How Can Schools Leverage Medicaid to Meet Needs of Most Vulnerable Students?

When the federal government lifted its restrictions in 2014 on the services that schools could charge to Medicaid, education and health leaders saw an opportunity to provide better care for the most vulnerable students.

Rather than opening the floodgates to new reimbursements, though, the lifting of the “free care rule” has left many states engaged in the slow process of amending their Medicaid state plans and implementing new rules. A recent webinar—hosted by the Health Schools Campaign, the National Health Law Program (NHELP) and Community Catalyst—explored the steps that states are taking to ensure schools can make the best use of Medicaid.

Originally, the free care rule forbade schools from charging Medicaid for services that were free to all students, even if Medicaid would cover those services. Only those provided for special education students were eligible for reimbursement. A December 2014 letter from the U.S. Department of Health and Human Services made clear that states can charge for services delivered to students receiving Medicaid as long as they are covered by the state plan and delivered by a qualified provider and as long as schools have a billing mechanism.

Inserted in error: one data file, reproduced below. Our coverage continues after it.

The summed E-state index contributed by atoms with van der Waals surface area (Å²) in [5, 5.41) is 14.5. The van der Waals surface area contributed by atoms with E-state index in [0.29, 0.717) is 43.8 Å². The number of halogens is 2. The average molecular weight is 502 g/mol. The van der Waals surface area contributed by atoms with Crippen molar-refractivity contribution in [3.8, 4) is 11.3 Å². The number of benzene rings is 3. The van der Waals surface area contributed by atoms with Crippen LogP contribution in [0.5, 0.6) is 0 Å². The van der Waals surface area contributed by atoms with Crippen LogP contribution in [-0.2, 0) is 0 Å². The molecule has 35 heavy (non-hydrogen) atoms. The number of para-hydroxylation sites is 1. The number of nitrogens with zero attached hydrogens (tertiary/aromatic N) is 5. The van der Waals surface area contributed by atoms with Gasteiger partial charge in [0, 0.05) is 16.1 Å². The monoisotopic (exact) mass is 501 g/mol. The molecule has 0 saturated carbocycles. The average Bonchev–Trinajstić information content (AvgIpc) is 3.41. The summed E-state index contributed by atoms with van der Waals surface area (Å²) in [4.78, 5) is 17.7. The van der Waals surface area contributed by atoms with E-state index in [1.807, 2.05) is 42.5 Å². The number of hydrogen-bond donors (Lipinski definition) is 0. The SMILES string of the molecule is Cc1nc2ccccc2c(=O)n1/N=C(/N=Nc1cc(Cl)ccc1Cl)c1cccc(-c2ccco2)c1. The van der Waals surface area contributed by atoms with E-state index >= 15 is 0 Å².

Many states had codified the previous language limiting the use of school reimbursement in their state plans—in fact, a 2016 analysis by NHELP found that at least 31 states had some language in their plan that made it hard to expand coverage.

Some states have responded by seeking state plan amendments (SPAs) from the Centers for Medicaid and Medicaid Services. Louisiana and Massachusetts have received approval, while California and Georgia have amendments pending.

Louisiana has moved forward with implementation, expanding on a 2011 change that authorized school nurses to deliver Medicaid services to students with Individualized Education Plans (IEPs).

Massachusetts is developing guidance for how local school districts should seek reimbursement and track the time spent on providing services. Schools will be able to seek reimbursement for a set of services expanded to include, nutritional, respiratory, optometry, physician and some dental.

The webinar speakers provided key questions that states looking to expand school-based Medicaid reimbursement should ask. They include:

  • Does your state’s Medicaid state plan specify what services can be provided in schools?
  • Does it limit Medicaid school-based services to special education students?
  • Will your state need a SPA to expand reimbursement?
  • Is your state already developing a SPA? If so, what is the public input process?
  • What models are used for providing Medicaid services in schools? What are the range of services?
  • How does the state/district organize billing and reimbursement?
  • What are the financial impacts of expanding access to Medicaid school services?
  • What data exists on an assessment of unmet student need?
  • What challenges exist to collecting data and to sharing data between agencies?